I've met new spirits this festival week (hello, flower-distillate June liqueur; good to see you, Bayou Rum) but so far Tales, for me, has been about life's turns (and not just around the Carousel Bar). Here's what I mean:
State of success. MOTAC's fundraising State of the Art (a showcase of local bartending talent) exploded this year--as spirits flowed and guests crowded the Windsor Court party room on July 15,I was most struck by the range of accents and unfamiliar faces among us. For the first time in appreciable numbers, bartenders worldwide had come to watch our locals strut their stuff.
A new princess in the Palace. Amber Peterson was working at a craft cocktail bar in Brooklyn until Sandy swept in. "If I have to mess with hurricanes, I may as well come home," she thought. Now the Palace Café's bar chef, Amber is "juicing up their game" with a fresh cocktail list she wrote just ahead of Tales.
Drinks include a "bracing" variation of a Saratoga made with unaged whiskey and pear brandy; the Picnic Thump, a sweetly herbaceous pairing of honeysuckle vodka, watermelon purée and cilantro-infused simple; and the Hide and Seek, aptly named as its caramel rum, bittered wine and sparkling float unfold while you sip.
Post-Tales, consider Amber's clever list of non-alcoholic sippers, which draw on ingredients like juniper syrup and grape juice. She'll craft bottled cocktails eventually, but for now she's nurturing this list, her very first.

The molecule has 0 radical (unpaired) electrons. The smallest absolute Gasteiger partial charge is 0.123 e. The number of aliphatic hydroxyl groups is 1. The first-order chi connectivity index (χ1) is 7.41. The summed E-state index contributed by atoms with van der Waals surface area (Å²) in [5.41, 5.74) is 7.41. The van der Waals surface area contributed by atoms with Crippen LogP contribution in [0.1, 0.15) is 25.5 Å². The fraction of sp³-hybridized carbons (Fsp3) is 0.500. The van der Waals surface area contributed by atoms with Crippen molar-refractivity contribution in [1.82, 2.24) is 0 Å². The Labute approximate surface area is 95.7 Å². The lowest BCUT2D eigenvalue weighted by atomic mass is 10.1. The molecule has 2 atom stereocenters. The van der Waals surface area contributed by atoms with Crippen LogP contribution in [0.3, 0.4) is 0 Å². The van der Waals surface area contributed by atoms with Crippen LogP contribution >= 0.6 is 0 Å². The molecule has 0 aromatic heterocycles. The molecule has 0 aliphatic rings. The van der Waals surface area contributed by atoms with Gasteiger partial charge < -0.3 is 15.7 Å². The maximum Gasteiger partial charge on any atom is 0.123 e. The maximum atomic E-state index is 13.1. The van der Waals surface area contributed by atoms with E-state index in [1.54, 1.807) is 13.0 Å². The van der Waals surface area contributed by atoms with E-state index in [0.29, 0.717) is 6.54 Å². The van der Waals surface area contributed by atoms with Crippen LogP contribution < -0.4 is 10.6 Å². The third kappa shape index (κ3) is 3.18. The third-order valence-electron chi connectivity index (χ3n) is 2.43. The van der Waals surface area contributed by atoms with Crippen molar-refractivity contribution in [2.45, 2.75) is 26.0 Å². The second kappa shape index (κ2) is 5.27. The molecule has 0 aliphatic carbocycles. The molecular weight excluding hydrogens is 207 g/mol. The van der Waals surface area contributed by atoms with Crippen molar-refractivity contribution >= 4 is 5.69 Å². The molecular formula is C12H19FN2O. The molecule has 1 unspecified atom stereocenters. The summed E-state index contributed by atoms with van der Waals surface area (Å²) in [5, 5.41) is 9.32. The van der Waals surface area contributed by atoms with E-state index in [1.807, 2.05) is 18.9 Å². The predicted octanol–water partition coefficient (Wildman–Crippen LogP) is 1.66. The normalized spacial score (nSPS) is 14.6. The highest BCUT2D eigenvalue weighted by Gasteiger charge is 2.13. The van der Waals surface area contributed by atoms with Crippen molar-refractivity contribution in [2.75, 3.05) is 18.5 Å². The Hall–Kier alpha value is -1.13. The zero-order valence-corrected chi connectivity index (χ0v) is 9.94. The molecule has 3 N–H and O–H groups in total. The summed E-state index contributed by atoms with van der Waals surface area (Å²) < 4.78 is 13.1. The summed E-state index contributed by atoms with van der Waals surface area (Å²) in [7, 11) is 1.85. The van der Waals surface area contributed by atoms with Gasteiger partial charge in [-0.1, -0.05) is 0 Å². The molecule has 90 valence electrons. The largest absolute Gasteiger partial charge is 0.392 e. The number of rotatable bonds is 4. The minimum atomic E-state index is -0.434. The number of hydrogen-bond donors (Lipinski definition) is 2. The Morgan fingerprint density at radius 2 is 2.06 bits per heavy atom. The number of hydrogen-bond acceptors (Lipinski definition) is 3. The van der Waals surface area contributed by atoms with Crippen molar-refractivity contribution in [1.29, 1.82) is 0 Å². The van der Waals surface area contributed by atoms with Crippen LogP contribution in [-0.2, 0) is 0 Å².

The find of a lifetime. Tales-goers attending "Rise of the Zombie" were lucky to hear Jeff "Beachbum" Berry tell his own tale of tracking down the original recipe for The Zombie, a multi-rummed, tropically juiced tiki drink created by Don the Beachcomber, and which "kickstarted" post-Prohibition drinking, Jeff says.
His odyssey to find the true recipe took more than a decade and many twists (to stop copycats, Don encoded it). Jeff featured the quest in his 2007 book "Sippin' Safari", establishing his industry-wide reputation as a master drinks sleuth. Jeff's next chapter: opening his own tiki bar in New Orleans. Stay tuned!
What's next? Great bartenders eager to move up probably want to own a bar (risky, exhilarating) or become a brand ambassador (sexy, competitive), though at a seminar on Tales Wednesday, Gaz Regan and Darcy O'Neil (joined by marketer Audrey Fort and importer Paolo Domeneghetti) seemed to steer us to other options: for stability, be a wholesaler's rep or an importer's portfolio manager; rogue barkeeps could be an independent broker (liaision between wholesaler and brands), or develop and make your own spirit.
As in the Wizard of Oz, you already have the skills: working knowledge of spirits, the ability to identify current and future cocktail trends, and the ability to sell. Take it to the next level by building your brand, penning a blog and getting on Twitter.
Let's talk on Facebook, or on Twitter @AnneBerryWrites.